What’s great about being in your 30s is that you know so much more about life than you did in your 20s – and part of that knowledge is knowing that when you reach your 40s and beyond you’ll know even more than you do now.
One of the biggest things I’ve learned in life is that moving forward is, and always will be, the key to pretty much everything. It’s always great to achieve something, to arrive somewhere, but staying too long in one place means that life can become stagnant.
There’s always something new to reach for.
Part of reaching for something new sometimes means leaving other things behind, even if those things were part of your foundation at one point. But moving past a belief that doesn’t fit anymore won’t happen over night – hell, it can and probably will take years.
Yet, there’s something really fascinating about the human experience: when you make the choice to move forward past something, things start to fall into place – and it rarely happens in a single a-ha moment, but instead you wake up one morning and realize that the thing you used to believe 1, 5 or 10 years ago no longer matters to you.
Here are 3 things I’ve moved past – things I know now, but didn’t then.
Romantic love doesn’t fill the void.
What I’m not saying is that romantic relationships should be avoided. On the contrary, they can be a healthy part of a complete life-breakfast. What I am saying is that a romantic relationship is just one part of a full life – sure it can be a big part, but if life is a pie, then the relationship is just one slice out of that pie.
What’s more, having a full life outside of your relationship is an integral element to the relationship’s success. When you place all of your eggs into one relationship basket, you’re placing too much pressure on it to be The Everything in your life. And that’s the surest way to cause any relationship to flop.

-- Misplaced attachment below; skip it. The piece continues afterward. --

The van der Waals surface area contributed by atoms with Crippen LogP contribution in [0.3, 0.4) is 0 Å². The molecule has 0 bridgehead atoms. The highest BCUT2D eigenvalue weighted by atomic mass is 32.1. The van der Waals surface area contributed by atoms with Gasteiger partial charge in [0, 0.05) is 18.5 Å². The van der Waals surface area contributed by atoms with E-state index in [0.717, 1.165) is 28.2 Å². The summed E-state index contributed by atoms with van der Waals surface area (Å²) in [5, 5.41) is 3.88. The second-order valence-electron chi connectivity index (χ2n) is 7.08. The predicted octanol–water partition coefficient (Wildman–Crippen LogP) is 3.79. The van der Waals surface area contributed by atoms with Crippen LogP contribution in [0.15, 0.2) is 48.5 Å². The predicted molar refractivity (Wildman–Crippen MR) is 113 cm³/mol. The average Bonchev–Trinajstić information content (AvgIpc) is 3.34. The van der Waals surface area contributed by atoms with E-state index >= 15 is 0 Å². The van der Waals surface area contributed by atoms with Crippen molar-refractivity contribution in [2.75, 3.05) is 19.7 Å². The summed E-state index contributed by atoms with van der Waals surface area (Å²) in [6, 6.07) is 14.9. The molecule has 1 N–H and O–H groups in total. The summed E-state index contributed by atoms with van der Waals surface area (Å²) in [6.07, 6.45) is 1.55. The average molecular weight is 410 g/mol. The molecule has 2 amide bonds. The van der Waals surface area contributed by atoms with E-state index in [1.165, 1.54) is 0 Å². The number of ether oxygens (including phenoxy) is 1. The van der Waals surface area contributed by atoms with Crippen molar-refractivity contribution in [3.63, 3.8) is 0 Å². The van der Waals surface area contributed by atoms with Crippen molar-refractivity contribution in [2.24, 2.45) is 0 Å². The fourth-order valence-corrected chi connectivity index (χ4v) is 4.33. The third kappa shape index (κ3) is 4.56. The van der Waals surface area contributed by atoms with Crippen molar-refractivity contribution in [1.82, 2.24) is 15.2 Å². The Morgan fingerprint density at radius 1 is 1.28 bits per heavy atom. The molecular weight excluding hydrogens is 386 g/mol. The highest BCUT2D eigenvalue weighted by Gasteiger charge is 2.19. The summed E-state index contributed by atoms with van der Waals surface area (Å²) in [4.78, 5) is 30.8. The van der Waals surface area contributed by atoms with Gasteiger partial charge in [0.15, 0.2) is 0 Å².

Shit takes time.
My perspective on time has shifted dramatically since the here-and-now-ness of my 20s. I have developed a much greater appreciation for the time it takes to build something solid, like a career, a relationship, a lifestyle change. What this perspective has given me is the ability to see things through – yes I can have a shitty workout one day, or a tough week at work, or a month here and there where I’m having second thoughts about something I’ve committed to.
And because I know that shit takes time, I’m able to suspend judgment during those times and wait until I come out on the other end of the dark tunnel.
Drawing boundaries can strengthen a relationship.
I am an extremely conflict-averse person, but I’ve come to appreciate the importance of drawing boundaries in all areas of my life – even if drawing that boundary might be difficult for me or the other person. Conflict-averse people have the mistaken belief that conflict is inherently divisive, and that by avoiding conflict they are preserving the relationship.
But in fact the opposite is true: By not drawing a boundary and continuing to allow someone – a partner, a family member, a boss, etc. – to push your limits, you are in actuality damaging the relationship because there will come a point when you just can’t handle it anymore, and by then it might be too late to salvage.
This doesn’t mean you need to fight or argue with people. When drawing a boundary, I take time in advance to think about what I want to say and why I want to say it, and I consult with others to get an alternate point-of-view.
One element that binds each of these realizations together is the knowledge that epiphanies don’t really happen. I wish they did; I wish that I could wake up one morning and have something life-changing dawn on me, and from that day forward things would be different. And while you can have those moments of realization from time-to-time, they are never in isolation – there was always a build-up to it that required time and a conscious desire on your part to make a change.
Keep reaching for the next thing and you’ll open yourself up to the changes that come your way!